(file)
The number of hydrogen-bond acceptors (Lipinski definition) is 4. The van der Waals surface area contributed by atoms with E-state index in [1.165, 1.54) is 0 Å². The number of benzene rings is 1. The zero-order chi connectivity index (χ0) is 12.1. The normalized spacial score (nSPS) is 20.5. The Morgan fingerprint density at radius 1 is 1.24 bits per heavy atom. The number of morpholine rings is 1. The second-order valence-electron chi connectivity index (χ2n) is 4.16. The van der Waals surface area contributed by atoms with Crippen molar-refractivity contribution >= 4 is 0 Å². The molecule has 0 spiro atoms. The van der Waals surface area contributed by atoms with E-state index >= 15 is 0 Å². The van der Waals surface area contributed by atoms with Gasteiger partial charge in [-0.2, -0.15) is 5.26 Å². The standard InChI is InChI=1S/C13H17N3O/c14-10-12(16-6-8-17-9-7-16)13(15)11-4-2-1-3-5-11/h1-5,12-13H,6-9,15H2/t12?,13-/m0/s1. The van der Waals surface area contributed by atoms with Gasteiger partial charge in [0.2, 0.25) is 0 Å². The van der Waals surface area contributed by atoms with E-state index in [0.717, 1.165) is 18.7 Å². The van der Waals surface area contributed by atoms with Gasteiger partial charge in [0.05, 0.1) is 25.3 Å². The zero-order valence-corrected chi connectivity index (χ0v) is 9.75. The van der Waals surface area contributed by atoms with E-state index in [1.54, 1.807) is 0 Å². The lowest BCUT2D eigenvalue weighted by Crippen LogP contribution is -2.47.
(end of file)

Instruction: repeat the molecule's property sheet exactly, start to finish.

The number of hydrogen-bond acceptors (Lipinski definition) is 4. The van der Waals surface area contributed by atoms with E-state index in [1.165, 1.54) is 0 Å². The number of benzene rings is 1. The zero-order chi connectivity index (χ0) is 12.1. The normalized spacial score (nSPS) is 20.5. The Morgan fingerprint density at radius 1 is 1.24 bits per heavy atom. The number of morpholine rings is 1. The second-order valence-electron chi connectivity index (χ2n) is 4.16. The van der Waals surface area contributed by atoms with Crippen molar-refractivity contribution >= 4 is 0 Å². The molecule has 0 spiro atoms. The van der Waals surface area contributed by atoms with E-state index >= 15 is 0 Å². The van der Waals surface area contributed by atoms with Gasteiger partial charge in [-0.2, -0.15) is 5.26 Å². The standard InChI is InChI=1S/C13H17N3O/c14-10-12(16-6-8-17-9-7-16)13(15)11-4-2-1-3-5-11/h1-5,12-13H,6-9,15H2/t12?,13-/m0/s1. The van der Waals surface area contributed by atoms with Gasteiger partial charge in [0.2, 0.25) is 0 Å². The van der Waals surface area contributed by atoms with E-state index in [0.717, 1.165) is 18.7 Å². The van der Waals surface area contributed by atoms with Gasteiger partial charge in [0.05, 0.1) is 25.3 Å². The zero-order valence-corrected chi connectivity index (χ0v) is 9.75. The van der Waals surface area contributed by atoms with E-state index in [1.54, 1.807) is 0 Å². The lowest BCUT2D eigenvalue weighted by Crippen LogP contribution is -2.47.